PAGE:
The above link would look behave like this - Link to open in new tab

You may also be interested in doing so to avoid users going to a page that has no backlink to the current page/site. This will allow users to come visit the linked resource and can come back to the current page. It is done to keep visitors engaged longer to your site and improves your analytics like bounce rate.

What are possible values of target=""

target attribute for anchor tags can be any case-insensitive match for one of the following literal strings:

_blank, _self, _parent, _top or <customvalue>;

  • ”_blank” - opens link in new context (tab/window)
  • ”_self” - opens the linked document in the same frame (context) as it was clicked (this is the default behaviour of the browser)
  • ”_top” - opens the linked document to topmost parent context
  • ”_parent” - opens the linked document to immediate parent context
  • ”<custom>” - This can be custom name for a context. If a context (iframe) is not found on current page, browsers open new tab and share the context name for rest of links with same target.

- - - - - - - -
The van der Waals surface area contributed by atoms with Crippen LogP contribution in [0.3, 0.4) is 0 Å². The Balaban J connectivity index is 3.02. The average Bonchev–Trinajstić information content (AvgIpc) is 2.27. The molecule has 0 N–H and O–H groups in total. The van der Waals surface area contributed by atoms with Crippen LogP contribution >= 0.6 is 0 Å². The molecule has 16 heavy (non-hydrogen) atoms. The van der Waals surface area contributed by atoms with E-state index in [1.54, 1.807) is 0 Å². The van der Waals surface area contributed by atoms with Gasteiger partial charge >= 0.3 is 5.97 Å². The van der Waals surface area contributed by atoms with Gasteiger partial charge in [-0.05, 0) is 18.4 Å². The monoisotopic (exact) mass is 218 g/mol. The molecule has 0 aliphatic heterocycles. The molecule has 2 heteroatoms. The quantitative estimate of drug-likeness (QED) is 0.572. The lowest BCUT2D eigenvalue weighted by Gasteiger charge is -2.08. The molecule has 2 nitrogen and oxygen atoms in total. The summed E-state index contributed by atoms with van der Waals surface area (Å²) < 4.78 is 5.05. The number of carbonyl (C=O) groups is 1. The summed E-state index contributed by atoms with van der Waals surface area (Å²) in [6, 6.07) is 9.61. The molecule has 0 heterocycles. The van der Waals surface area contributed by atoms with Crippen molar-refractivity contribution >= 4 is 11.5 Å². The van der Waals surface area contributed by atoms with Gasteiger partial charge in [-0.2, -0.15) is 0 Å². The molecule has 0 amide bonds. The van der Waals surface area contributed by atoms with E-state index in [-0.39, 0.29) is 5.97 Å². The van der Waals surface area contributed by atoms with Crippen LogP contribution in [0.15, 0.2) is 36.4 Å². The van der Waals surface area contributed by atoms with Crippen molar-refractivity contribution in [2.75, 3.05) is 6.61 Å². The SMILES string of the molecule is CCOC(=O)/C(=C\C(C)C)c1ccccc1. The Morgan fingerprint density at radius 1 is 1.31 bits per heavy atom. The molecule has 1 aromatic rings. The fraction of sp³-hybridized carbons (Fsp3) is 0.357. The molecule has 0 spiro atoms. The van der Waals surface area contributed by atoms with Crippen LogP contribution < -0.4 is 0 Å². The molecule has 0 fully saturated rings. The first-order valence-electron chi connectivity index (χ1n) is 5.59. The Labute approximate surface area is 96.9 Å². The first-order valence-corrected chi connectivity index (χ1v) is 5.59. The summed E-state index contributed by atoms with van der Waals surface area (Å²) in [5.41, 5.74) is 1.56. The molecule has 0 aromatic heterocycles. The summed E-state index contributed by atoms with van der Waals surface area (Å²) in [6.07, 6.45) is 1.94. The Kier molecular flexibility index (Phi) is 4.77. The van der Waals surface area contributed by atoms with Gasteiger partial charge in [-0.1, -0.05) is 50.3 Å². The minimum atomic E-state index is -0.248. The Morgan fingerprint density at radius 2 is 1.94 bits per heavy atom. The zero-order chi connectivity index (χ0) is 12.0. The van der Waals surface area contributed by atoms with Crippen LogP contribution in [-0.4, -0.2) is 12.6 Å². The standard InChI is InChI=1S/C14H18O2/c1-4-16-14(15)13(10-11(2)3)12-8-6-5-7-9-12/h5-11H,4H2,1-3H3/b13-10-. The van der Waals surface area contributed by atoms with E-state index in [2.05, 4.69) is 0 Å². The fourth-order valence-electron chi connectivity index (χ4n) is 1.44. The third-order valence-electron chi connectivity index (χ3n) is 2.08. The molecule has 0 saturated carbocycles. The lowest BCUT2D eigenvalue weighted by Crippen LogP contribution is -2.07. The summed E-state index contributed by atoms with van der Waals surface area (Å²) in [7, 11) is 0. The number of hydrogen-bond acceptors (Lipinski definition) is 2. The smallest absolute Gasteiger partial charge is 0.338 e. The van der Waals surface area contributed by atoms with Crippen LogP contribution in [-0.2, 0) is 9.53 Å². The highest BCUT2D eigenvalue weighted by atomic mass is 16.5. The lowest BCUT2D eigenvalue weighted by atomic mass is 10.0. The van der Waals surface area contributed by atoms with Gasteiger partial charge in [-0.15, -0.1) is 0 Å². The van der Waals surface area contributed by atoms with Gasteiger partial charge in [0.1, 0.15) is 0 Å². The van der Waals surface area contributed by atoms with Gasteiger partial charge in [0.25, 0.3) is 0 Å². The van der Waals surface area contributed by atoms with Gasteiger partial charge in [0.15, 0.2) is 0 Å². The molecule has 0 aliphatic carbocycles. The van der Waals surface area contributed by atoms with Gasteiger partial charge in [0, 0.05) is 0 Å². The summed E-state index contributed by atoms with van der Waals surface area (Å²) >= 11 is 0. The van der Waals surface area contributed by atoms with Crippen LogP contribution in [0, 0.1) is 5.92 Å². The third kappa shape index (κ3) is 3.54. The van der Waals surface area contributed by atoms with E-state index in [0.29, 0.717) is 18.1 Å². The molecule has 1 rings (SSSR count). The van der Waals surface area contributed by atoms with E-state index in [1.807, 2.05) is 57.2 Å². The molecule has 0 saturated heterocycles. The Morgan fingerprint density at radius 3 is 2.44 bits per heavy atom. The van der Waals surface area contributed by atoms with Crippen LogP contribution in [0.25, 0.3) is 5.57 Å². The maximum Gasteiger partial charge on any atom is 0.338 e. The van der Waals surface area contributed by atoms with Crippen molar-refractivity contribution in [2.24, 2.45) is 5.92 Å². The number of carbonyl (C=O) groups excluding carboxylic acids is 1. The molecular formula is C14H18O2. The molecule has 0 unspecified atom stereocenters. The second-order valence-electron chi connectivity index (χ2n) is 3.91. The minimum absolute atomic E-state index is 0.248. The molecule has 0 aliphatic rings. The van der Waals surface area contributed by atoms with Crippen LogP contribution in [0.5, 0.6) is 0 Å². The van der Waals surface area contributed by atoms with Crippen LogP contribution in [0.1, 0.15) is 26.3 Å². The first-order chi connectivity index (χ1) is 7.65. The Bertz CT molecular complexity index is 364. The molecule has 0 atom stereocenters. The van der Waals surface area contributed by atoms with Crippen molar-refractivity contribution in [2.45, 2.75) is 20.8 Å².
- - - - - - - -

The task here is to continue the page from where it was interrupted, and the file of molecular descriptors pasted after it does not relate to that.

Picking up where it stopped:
In a very simple way, for now, _blank should only be used as the possible value of ‘target’.

The frame and frameset tags are obsolete in HTML5. Iframes do follow the above ”_top” and ”_parent/” context behavior.

Links opening within the same page is the default behavior for all browsers (as if the link had target=”_self” on it).

You can provide a custom name to the context and open all links in dedicated context (tab/window).

If the name does not match any iframe name(or context) on the current page, the link will open in the new tab. Any other link that has the same target name will open its link on that particular tab. This is applicable across iframes who have links with the same target name. You can check the name of the tab, via window.name property.

<a href="https://google.com" target="newtabname">Google</a>
<a href="https://bing.com" target="newtabname">Bing</a>
<a href="https://duckduckgo.com" target="newtabname">DuckDuckGo</a>
Click on any link below, all will use the same browser tab/window (context)
Google Bing DuckDuckGo

You can check the live demo

Some Security with rel=“noopener” and rel=“noreferrer”


If the anchor tag has target="_blank" attribute, the href link will open in the new tab.

But, the new tab that opens the link can access the current tab’s window object via window.opener. This is a security issue and can further be used to exploit security vulnerabilities, which would depend on the web application.

To prevent this, it is recommended to use rel="noopener" attribute in links.